Distribution and growth of advance Douglas-fir regeneration in commercially thinned stands in the Oregon Coast Range Public Deposited

http://ir.library.oregonstate.edu/concern/graduate_thesis_or_dissertations/sq87bx64w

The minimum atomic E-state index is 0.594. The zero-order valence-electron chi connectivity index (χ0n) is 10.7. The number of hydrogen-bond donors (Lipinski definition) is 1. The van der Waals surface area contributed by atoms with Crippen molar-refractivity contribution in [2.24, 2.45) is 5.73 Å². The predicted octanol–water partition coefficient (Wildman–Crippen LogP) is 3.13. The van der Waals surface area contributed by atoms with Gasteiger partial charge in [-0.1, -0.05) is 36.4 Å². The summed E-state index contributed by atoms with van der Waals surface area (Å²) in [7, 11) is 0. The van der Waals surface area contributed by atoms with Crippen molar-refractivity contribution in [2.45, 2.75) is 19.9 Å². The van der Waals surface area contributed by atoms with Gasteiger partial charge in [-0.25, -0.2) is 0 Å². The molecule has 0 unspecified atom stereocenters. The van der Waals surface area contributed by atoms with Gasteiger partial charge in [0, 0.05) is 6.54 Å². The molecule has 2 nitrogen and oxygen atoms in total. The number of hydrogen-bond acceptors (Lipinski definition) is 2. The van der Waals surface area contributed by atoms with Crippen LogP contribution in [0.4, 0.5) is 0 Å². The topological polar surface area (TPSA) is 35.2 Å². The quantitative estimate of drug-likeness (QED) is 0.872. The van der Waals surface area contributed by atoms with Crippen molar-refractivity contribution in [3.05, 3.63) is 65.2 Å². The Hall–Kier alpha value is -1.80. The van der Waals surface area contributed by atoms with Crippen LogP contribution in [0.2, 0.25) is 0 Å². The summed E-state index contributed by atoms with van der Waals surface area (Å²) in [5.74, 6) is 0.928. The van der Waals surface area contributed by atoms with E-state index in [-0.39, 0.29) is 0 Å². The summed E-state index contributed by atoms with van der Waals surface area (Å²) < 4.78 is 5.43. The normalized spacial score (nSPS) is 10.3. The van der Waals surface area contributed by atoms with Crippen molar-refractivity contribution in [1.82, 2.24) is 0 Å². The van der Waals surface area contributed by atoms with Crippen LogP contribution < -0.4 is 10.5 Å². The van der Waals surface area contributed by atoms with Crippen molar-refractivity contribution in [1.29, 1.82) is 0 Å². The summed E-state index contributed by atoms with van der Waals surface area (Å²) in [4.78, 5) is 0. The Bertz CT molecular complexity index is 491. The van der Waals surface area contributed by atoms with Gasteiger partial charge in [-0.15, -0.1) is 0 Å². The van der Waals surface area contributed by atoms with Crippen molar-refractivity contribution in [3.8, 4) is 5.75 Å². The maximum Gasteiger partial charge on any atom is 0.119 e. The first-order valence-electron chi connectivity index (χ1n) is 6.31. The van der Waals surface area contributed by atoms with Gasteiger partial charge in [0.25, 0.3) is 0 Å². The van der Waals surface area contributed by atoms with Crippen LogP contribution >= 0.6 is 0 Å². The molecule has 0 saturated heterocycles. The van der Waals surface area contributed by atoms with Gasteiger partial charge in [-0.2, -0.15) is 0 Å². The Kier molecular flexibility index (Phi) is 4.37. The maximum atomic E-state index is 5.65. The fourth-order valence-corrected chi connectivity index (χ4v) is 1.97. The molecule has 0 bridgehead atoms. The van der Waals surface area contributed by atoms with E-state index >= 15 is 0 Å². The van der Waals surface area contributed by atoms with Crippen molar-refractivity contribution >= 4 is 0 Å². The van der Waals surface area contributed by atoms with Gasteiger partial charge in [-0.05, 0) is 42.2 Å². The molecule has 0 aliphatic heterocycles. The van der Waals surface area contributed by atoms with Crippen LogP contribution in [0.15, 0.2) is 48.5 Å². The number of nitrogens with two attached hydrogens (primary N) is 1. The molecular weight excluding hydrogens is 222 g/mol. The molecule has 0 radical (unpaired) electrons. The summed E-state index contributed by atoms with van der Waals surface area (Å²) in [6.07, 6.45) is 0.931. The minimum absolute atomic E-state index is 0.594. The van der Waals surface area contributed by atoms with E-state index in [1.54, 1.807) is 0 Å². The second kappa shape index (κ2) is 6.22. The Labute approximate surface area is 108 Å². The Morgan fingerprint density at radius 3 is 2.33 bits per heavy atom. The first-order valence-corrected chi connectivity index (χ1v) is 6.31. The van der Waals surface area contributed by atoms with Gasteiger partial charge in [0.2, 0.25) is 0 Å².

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  • This study examined the abundance, size, growth, and age of advance regeneration Douglas-fir, beneath an eighty year-old overstory at a single site on plots subjected to different overstory thinning treatments. Treatments consisted of keeping overstory basal area within upper and lower limits for periods of 12-17 years which, depending upon the replication, ended 17-24 years prior to this study. Of the three thinning levels, the heaviest thinnings (overstory basal area kept between 22.5 and 29.25 m2/ha) averaged the most, tallest, oldest, and fastest growing seedlings, while the light thinnings (overstory basal area kept between 36.0 and 45.0 m2/ha) had the fewest, shortest, youngest, and slowest growing seedlings in 1994. Control plots had almost no regeneration. Among the seedling characteristics that were measured, treatment differences in seedling density were the most significant. Both the magnitude and the significance of differences in seedling density were greater in 1994 than they were in 1977 when overstory treatment differences were greater and more significant. Seedling height differences among treatments were somewhat less significant, while age differences were not significant. Seedling density also showed the greatest block differences. Present (1994) treatment differences in seedling density were well explained by both the relative density of the overstory in 1966 (the year by which each block had been thinned twice) and the cumulative reduction in overstory relative density through 1966. For both these explanatory variables, 1966 values explained 1994 seedling density treatment differences better than values from 1977 (the year the last block received its final thinning) or 1991 (the most recent year for which data are available). Block differences were explained by both the present and past competition from the shrubs Oregon grape and salal. They were also partially explained by the cumulative reduction in relative density through 1966. Height differences were also explained by 1966 values of both relative density or the cumulative reduction in relative density but seemed unaffected by shrub competition. The major herb and shrub species in 1974 and 1994 were Oregon grape and bracken fern. Since 1974 the percent ground cover of bracken fern has decreased while that of Oregon grape has increased.
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